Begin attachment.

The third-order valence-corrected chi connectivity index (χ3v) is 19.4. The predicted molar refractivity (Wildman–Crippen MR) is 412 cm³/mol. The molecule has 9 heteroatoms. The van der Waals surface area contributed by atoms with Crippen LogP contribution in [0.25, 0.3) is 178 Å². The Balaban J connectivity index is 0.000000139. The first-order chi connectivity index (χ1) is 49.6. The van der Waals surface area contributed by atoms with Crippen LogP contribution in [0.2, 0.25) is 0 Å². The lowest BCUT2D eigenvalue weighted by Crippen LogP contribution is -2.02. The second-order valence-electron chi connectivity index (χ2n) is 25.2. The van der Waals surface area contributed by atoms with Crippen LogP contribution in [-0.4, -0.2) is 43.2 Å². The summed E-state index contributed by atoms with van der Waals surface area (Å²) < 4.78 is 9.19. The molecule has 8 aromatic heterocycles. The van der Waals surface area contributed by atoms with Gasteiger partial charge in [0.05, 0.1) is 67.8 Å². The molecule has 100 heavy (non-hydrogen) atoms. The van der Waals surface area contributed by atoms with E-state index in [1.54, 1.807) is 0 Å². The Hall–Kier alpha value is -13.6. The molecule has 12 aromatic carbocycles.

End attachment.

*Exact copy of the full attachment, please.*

The third-order valence-corrected chi connectivity index (χ3v) is 19.4. The predicted molar refractivity (Wildman–Crippen MR) is 412 cm³/mol. The molecule has 9 heteroatoms. The van der Waals surface area contributed by atoms with Crippen LogP contribution in [0.25, 0.3) is 178 Å². The Balaban J connectivity index is 0.000000139. The first-order chi connectivity index (χ1) is 49.6. The van der Waals surface area contributed by atoms with Crippen LogP contribution in [0.2, 0.25) is 0 Å². The lowest BCUT2D eigenvalue weighted by Crippen LogP contribution is -2.02. The second-order valence-electron chi connectivity index (χ2n) is 25.2. The van der Waals surface area contributed by atoms with Crippen LogP contribution in [-0.4, -0.2) is 43.2 Å². The summed E-state index contributed by atoms with van der Waals surface area (Å²) < 4.78 is 9.19. The molecule has 8 aromatic heterocycles. The van der Waals surface area contributed by atoms with Gasteiger partial charge in [0.05, 0.1) is 67.8 Å². The molecule has 100 heavy (non-hydrogen) atoms. The van der Waals surface area contributed by atoms with E-state index in [1.54, 1.807) is 0 Å². The Hall–Kier alpha value is -13.6. The molecule has 12 aromatic carbocycles.